Red Bull, Rockstar, Monster, 5 Hour Energy, and their energy-boosting cousins – coffee, tea, and sodas –are all drinks used to give people a lift, and they all have a common ingredient: caffeine. Caffeine can have both positive and negative effects depending on your personal body chemistry and how much you drink. Here’s what you need to know about your morning lattes and favorite energy drinks. What is caffeine?: Caffeine is a stimulant. It changes the chemistry in the brain (temporarily), causing brain cells to fire more rapidly. This also triggers stress hormones to be released. The potential benefits:
- Increased concentration and alertness.
- Temporary increases in brain activity, and exercise endurance for people who are tired.
Negative effects (even in otherwise healthy people):
- Nervousness, anxiety, and tremors.
- Diarrhea and vomiting.
- Insomnia (sleeplessness).
- Heart palpitations.
- Cardiac arrest.
- Additional issues for people with existing cases of anxiety, stomach, liver, or kidney problems or seizures
- Withdrawal symptoms for people who are used to having caffeine on a regular basis – fuzzy-headed feelings, headache, constipation, or low energy.
A noteable drawback: Energy drinks have a lot of sugar and additives that are hard to digest and also may lead to weight gain. How to avoid negative effects: Caffeine affects everyone differently, and the effects of caffeine last in your body for about 4-6 hours. If you are going to drink caffeine, it is important to not drink large quantities all at once. Eating or drinking large amounts of caffeine all at one time doesn’t give your body time to process it and signal you with the early warning signs that you’ve had enough. If you drink it slowly, your body adapts and you can stop drinking it if jitters or a racing heart occurs. For this reason it’s very dangerous to take caffeine pills or caffeine powder. They are made of pure caffeine that hits your system immediately. This can be life-threatening if too much of it is taken. How much is safe for you? The recommended daily limit for safe consumption of caffeine by adults is 400mg per day or less. This can be less for teens or those who have never had much caffeine before. Some people have a low tolerance for the effects of caffeine and feel it more strongly and some people can actually be allergic to caffeine. Symptoms can start to occur at 250-500 mg depending on your sensitivity to caffeine. So if less than 400 mg a day is generally safe, how much caffeine is in common drinks and supplements? A great resource is Caffeine Informer for looking up how much caffeine is in different products. Remember, the larger the size of your cup of coffee of extra-size can of energy drink, the more caffeine is in there, so if you’re super-sizing the ounces you’re drinking, you’re increasing your caffeine. It’s important to keep in mind all caffeine you have during the day.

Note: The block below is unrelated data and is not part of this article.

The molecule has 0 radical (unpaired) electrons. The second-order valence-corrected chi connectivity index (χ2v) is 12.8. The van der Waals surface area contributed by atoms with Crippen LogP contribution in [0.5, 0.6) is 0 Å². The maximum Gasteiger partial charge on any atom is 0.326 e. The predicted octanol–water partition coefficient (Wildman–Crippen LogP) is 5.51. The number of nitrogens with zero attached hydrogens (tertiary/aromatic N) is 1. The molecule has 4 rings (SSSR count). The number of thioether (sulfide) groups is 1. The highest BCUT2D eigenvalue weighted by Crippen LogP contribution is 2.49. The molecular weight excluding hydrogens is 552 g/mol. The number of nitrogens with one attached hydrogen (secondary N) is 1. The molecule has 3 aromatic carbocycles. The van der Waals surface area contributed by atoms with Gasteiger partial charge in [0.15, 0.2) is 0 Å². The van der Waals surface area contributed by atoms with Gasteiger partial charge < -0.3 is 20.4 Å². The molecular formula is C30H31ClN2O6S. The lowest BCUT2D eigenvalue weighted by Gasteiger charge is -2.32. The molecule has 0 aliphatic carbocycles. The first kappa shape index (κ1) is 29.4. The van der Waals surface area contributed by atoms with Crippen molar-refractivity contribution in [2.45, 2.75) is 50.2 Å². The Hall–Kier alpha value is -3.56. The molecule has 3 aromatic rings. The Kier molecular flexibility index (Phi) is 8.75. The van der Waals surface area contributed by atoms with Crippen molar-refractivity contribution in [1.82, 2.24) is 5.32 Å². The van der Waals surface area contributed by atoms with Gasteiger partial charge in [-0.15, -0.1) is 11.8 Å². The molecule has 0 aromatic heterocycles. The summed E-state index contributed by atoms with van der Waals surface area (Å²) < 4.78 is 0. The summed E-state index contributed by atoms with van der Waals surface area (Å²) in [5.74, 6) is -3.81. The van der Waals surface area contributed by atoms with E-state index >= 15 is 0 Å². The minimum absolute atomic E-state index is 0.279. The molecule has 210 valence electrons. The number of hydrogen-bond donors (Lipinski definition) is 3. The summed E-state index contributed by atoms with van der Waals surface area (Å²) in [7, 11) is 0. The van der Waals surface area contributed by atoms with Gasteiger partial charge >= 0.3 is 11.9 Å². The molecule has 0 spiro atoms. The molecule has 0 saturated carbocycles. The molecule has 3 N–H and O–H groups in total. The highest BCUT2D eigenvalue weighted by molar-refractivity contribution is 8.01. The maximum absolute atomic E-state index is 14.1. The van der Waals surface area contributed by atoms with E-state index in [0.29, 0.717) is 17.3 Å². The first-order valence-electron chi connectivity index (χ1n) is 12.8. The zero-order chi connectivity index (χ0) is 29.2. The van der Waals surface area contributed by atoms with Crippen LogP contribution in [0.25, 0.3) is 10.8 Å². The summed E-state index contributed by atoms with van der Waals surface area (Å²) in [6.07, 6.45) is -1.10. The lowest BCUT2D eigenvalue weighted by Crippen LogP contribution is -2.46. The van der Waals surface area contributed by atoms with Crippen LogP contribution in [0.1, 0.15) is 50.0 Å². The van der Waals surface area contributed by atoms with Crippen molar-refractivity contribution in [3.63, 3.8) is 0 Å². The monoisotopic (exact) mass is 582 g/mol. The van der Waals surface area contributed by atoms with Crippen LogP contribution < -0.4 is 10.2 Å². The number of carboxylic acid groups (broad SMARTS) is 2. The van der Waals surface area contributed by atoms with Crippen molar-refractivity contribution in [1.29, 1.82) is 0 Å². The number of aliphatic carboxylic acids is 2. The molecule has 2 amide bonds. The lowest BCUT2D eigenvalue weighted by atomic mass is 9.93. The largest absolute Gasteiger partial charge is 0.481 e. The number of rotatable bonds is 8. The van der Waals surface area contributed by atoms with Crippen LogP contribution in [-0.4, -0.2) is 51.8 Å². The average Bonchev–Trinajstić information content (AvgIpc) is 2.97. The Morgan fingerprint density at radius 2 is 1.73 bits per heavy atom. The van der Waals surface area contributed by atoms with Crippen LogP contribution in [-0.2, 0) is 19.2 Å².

|Caffeine amount in Mg||Ounces in a typical serving|
|Red Bull||80 mg||8.4 oz|
|Monster||160 mg||16 oz|
|Rockstar||160 mg||16 oz|
|5 Hour Energy||215 mg||2 oz|
|Cappuccino||154 mg||12 oz|
|Espresso||77 mg||1.5 oz|
|Brewed coffee||108 mg||8 oz|
|Coffee Bean & Tea Leaf coffee||333 mg||16 oz|
|Starbuck Tazo Chai Tea||100 mg||16 oz|
|Brewed tea||53 mg||8 oz|
|Diet Coke||45 mg||12 oz|
|Ben & Jerry’s coffee ice cream||68-84 mg||8 oz|
Tips to remember!: The end result with any drink containing caffeine is that it can have some good effects if you absolutely need it. However, the less caffeine you consume, the better off you will be in terms of overall health. You’ll avoid dependence, and lessen your processed sugar intake (whether from the can or from the sugar packets your adding to your coffee).
- Drink caffeine gradually.
- Drink it in the morning and early afternoon so it doesn’t affect your sleep.
- Drink caffeine in moderation.